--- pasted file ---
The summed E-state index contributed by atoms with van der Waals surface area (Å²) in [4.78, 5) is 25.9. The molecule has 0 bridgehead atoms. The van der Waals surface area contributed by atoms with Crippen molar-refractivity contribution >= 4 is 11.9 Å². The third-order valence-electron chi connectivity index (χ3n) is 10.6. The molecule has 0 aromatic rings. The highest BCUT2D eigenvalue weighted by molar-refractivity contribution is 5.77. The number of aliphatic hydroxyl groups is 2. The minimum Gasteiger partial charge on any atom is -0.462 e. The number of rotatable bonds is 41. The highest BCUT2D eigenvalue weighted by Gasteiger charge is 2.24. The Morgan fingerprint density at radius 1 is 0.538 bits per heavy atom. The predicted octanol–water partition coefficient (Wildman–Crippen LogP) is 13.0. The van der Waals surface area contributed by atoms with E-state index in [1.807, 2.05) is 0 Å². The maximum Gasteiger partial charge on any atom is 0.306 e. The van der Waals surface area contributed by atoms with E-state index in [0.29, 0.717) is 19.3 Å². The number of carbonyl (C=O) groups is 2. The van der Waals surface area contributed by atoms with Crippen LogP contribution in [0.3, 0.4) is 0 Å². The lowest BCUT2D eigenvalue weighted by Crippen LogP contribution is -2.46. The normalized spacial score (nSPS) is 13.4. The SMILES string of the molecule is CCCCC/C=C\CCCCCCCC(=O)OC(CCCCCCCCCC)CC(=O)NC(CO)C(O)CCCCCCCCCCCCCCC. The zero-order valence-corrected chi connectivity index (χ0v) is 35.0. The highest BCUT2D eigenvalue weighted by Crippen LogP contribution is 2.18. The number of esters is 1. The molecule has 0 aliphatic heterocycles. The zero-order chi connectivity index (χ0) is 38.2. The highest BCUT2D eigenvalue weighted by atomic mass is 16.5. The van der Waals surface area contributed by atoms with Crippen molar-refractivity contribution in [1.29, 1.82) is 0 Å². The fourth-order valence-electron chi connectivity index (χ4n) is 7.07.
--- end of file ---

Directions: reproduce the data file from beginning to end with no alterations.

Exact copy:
The summed E-state index contributed by atoms with van der Waals surface area (Å²) in [4.78, 5) is 25.9. The molecule has 0 bridgehead atoms. The van der Waals surface area contributed by atoms with Crippen molar-refractivity contribution >= 4 is 11.9 Å². The third-order valence-electron chi connectivity index (χ3n) is 10.6. The molecule has 0 aromatic rings. The highest BCUT2D eigenvalue weighted by molar-refractivity contribution is 5.77. The number of aliphatic hydroxyl groups is 2. The minimum Gasteiger partial charge on any atom is -0.462 e. The number of rotatable bonds is 41. The highest BCUT2D eigenvalue weighted by Gasteiger charge is 2.24. The Morgan fingerprint density at radius 1 is 0.538 bits per heavy atom. The predicted octanol–water partition coefficient (Wildman–Crippen LogP) is 13.0. The van der Waals surface area contributed by atoms with E-state index in [1.807, 2.05) is 0 Å². The maximum Gasteiger partial charge on any atom is 0.306 e. The van der Waals surface area contributed by atoms with E-state index in [0.29, 0.717) is 19.3 Å². The number of carbonyl (C=O) groups is 2. The van der Waals surface area contributed by atoms with Crippen LogP contribution in [0.3, 0.4) is 0 Å². The lowest BCUT2D eigenvalue weighted by Crippen LogP contribution is -2.46. The normalized spacial score (nSPS) is 13.4. The SMILES string of the molecule is CCCCC/C=C\CCCCCCCC(=O)OC(CCCCCCCCCC)CC(=O)NC(CO)C(O)CCCCCCCCCCCCCCC. The zero-order valence-corrected chi connectivity index (χ0v) is 35.0. The highest BCUT2D eigenvalue weighted by Crippen LogP contribution is 2.18. The number of esters is 1. The molecule has 0 aliphatic heterocycles. The zero-order chi connectivity index (χ0) is 38.2. The highest BCUT2D eigenvalue weighted by atomic mass is 16.5. The van der Waals surface area contributed by atoms with Crippen molar-refractivity contribution in [1.29, 1.82) is 0 Å². The fourth-order valence-electron chi connectivity index (χ4n) is 7.07.